But my real and long-lasting love has always been with the sport of boxing. It began in 1975 when my old man got so fucked off with me asking him to play football with me on our balcony during the summer holidays that he shipped me off to the Brixton and District Amateur Boxing Club (by the way, a balcony in this context is something that was provided by Southwark Council to accommodate a coal bunker in their social housing stock rather than a viewpoint with French doors that overlooks a pool. But I'm kinda thinking you realised that).

Anyway, after a few years of mixed pugilistic success I walked away from the sport to indulge my captaincy of the regimental drinking team. I returned some years later to be dealt a very short and violent welcome back but began coaching at the boxing club near where I work. Now, I should admit that my initial thought, when invited to engage with the wild young things of Battersea, was: 

'I spend enough time during my working day having television sets launched at me from the twelfth floor of the Winstanley estate by the little bastards to want to spend my evenings in their company too (an 'estate' in this context is a dastardly grouping of council housing blocks, designed by Lucifer himself, to enable the discreet sale of narcotics and the casual murder of its residents rather than a rolling country pile....but I'm thinking you realised that too).'

But engage I did and the fruits if that engagement were told within he pages of the Firefighter magazine.

Now, in my four years of working with young boys (and on occasion girls) at the Battersea Caius Amateur Boxing Club I've been waiting to experience the youths I imagined might walk through those doors. You know the ones I mean: trousers round their arse, tattoos on their necks, and knives in their waistbands. So far I'm still waiting.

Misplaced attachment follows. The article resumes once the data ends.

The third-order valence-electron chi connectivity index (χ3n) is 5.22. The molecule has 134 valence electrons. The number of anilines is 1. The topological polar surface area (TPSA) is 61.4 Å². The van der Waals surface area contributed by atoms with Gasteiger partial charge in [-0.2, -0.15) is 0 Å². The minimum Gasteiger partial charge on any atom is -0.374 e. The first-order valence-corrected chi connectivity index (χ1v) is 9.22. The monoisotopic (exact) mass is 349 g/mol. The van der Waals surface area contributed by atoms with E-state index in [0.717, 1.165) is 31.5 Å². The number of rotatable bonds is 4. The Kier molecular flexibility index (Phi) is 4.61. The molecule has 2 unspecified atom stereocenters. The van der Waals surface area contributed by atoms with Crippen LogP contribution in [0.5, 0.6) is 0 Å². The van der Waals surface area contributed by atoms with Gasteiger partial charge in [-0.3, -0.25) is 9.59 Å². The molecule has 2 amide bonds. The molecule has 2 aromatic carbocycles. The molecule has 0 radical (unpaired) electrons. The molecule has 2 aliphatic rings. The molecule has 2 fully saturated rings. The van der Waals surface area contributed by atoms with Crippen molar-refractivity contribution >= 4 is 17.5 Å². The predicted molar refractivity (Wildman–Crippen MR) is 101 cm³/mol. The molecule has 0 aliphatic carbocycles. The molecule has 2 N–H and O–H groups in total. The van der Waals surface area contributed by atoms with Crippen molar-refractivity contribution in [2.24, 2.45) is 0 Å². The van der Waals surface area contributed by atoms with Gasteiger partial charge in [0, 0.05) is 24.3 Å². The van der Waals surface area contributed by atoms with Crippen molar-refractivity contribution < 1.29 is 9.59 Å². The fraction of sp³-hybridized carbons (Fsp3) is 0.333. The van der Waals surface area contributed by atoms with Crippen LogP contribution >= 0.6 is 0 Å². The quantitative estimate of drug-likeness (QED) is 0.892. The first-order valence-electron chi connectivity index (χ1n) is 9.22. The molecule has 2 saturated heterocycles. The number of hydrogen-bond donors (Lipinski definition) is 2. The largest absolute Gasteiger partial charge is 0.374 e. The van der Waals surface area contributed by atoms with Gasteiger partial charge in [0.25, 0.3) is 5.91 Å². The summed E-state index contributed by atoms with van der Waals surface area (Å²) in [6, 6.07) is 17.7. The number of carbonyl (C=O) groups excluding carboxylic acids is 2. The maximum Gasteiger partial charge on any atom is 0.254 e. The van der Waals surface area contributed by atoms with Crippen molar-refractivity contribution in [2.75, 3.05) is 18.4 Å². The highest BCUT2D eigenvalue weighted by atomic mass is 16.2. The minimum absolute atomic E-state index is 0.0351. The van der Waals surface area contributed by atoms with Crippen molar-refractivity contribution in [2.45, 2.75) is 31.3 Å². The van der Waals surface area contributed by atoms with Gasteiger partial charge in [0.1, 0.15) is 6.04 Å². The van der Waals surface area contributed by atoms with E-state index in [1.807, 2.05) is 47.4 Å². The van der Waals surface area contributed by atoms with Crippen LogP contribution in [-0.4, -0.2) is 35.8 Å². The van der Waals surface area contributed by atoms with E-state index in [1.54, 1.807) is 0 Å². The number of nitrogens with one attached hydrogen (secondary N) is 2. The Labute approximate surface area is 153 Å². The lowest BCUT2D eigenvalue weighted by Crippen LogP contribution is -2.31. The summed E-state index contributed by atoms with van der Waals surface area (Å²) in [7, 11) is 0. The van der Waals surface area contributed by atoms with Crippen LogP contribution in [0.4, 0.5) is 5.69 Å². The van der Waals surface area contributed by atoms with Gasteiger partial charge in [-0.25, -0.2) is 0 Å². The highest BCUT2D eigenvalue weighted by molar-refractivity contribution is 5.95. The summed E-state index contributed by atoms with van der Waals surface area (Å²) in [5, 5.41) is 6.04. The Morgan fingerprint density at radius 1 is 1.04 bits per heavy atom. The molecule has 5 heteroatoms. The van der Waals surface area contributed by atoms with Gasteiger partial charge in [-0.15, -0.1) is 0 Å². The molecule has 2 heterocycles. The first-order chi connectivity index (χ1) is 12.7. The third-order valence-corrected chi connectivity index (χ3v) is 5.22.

We work in conjunction with the Metropolitan Police and offer young people a physically and mentally healthy alternative to a progression through the judicial system. One such boy was referred to us; at 16 he was already guilty of something that the millionaire Secretary of State for Justice, Chris Grayling would have him jailed for life. 

So, the boy turns up, a snarling, swaggering product of South London's sewers. He's been given the opportunity to fight as a way out of violent crime and as an alternative to being incarcerated in an institution where violence and intimidation are the highest currency. Apparently something of an irony from the rule-setters but one where he feels quite at home. Why not go for it?

After an initial introduction where it's explained that, in this establishment, no judgement is made on a past, and all that's expected is sweat and hard work, our young boy settles down and cracks on with the training. He works hard, the snarling and swaggering subside, and beneath all that is a nice, polite young boy. 

Is this someone in desperate need of a positive role model? I like to think so. Others have suggested that his demonstration of deference is merely fear at getting a right hander from his mentors but I argue that you need to take a look at this lad. If I had his skill at 16 the position of Captain of the drinking team would have been occupied by someone else other than me. The lad has inate skill and ability and can live with all of the coaches at the club.

On Saturday he'll be pitched into his first amateur contest. In the leafy environs of Dorking. The nervousness I feel in my own heart is something that's been absent for a very, very long time. I know how our young lad feels because my own memories still exist from 25 years ago. 

It's certainly something that running never brought me. Maybe that's why I was so shit.

Writing a Future

Friday, 21 March 2014

As time inexorably marches on the date of my retirement from the London Fire Brigade grows ever nearer. OK, so it's still almost five years away but if I consider how quickly the past five years have disappeared, the requirement for my attendance in the bad lands of SW11 will cease before I know it.